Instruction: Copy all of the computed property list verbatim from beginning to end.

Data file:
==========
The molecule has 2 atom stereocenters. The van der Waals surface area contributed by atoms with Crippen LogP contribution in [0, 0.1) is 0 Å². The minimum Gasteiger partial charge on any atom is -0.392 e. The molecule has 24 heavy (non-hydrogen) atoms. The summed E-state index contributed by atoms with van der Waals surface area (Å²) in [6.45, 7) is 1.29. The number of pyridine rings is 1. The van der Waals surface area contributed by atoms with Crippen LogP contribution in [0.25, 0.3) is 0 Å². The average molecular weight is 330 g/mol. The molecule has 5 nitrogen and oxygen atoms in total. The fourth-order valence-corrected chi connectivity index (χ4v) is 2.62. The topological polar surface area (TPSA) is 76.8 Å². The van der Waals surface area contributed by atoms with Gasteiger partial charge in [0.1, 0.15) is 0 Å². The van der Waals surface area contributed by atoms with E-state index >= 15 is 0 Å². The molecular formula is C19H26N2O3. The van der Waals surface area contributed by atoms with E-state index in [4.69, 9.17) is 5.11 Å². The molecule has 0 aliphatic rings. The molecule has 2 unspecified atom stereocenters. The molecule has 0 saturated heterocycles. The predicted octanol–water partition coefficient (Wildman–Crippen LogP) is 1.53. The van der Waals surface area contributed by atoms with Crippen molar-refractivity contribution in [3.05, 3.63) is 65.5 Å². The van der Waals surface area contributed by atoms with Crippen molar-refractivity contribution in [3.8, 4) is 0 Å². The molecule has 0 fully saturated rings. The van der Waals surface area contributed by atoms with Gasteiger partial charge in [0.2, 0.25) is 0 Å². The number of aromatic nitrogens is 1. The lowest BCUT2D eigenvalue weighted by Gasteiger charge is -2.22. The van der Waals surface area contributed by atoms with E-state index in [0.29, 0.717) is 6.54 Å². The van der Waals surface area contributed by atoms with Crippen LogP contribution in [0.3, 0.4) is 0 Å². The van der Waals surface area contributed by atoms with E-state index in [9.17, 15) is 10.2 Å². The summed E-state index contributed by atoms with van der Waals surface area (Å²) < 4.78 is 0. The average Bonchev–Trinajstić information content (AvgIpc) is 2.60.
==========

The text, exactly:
The molecule has 2 atom stereocenters. The van der Waals surface area contributed by atoms with Crippen LogP contribution in [0, 0.1) is 0 Å². The minimum Gasteiger partial charge on any atom is -0.392 e. The molecule has 24 heavy (non-hydrogen) atoms. The summed E-state index contributed by atoms with van der Waals surface area (Å²) in [6.45, 7) is 1.29. The number of pyridine rings is 1. The van der Waals surface area contributed by atoms with Crippen LogP contribution in [0.25, 0.3) is 0 Å². The average molecular weight is 330 g/mol. The molecule has 5 nitrogen and oxygen atoms in total. The fourth-order valence-corrected chi connectivity index (χ4v) is 2.62. The topological polar surface area (TPSA) is 76.8 Å². The van der Waals surface area contributed by atoms with Gasteiger partial charge in [0.1, 0.15) is 0 Å². The van der Waals surface area contributed by atoms with E-state index >= 15 is 0 Å². The molecular formula is C19H26N2O3. The van der Waals surface area contributed by atoms with E-state index in [4.69, 9.17) is 5.11 Å². The molecule has 0 aliphatic rings. The molecule has 2 unspecified atom stereocenters. The molecule has 0 saturated heterocycles. The predicted octanol–water partition coefficient (Wildman–Crippen LogP) is 1.53. The van der Waals surface area contributed by atoms with Crippen molar-refractivity contribution in [3.05, 3.63) is 65.5 Å². The van der Waals surface area contributed by atoms with Crippen molar-refractivity contribution in [3.8, 4) is 0 Å². The molecule has 0 fully saturated rings. The van der Waals surface area contributed by atoms with Gasteiger partial charge in [0.2, 0.25) is 0 Å². The number of aromatic nitrogens is 1. The lowest BCUT2D eigenvalue weighted by Gasteiger charge is -2.22. The van der Waals surface area contributed by atoms with E-state index in [0.29, 0.717) is 6.54 Å². The van der Waals surface area contributed by atoms with Crippen LogP contribution in [0.3, 0.4) is 0 Å². The van der Waals surface area contributed by atoms with E-state index in [9.17, 15) is 10.2 Å². The summed E-state index contributed by atoms with van der Waals surface area (Å²) < 4.78 is 0. The average Bonchev–Trinajstić information content (AvgIpc) is 2.60.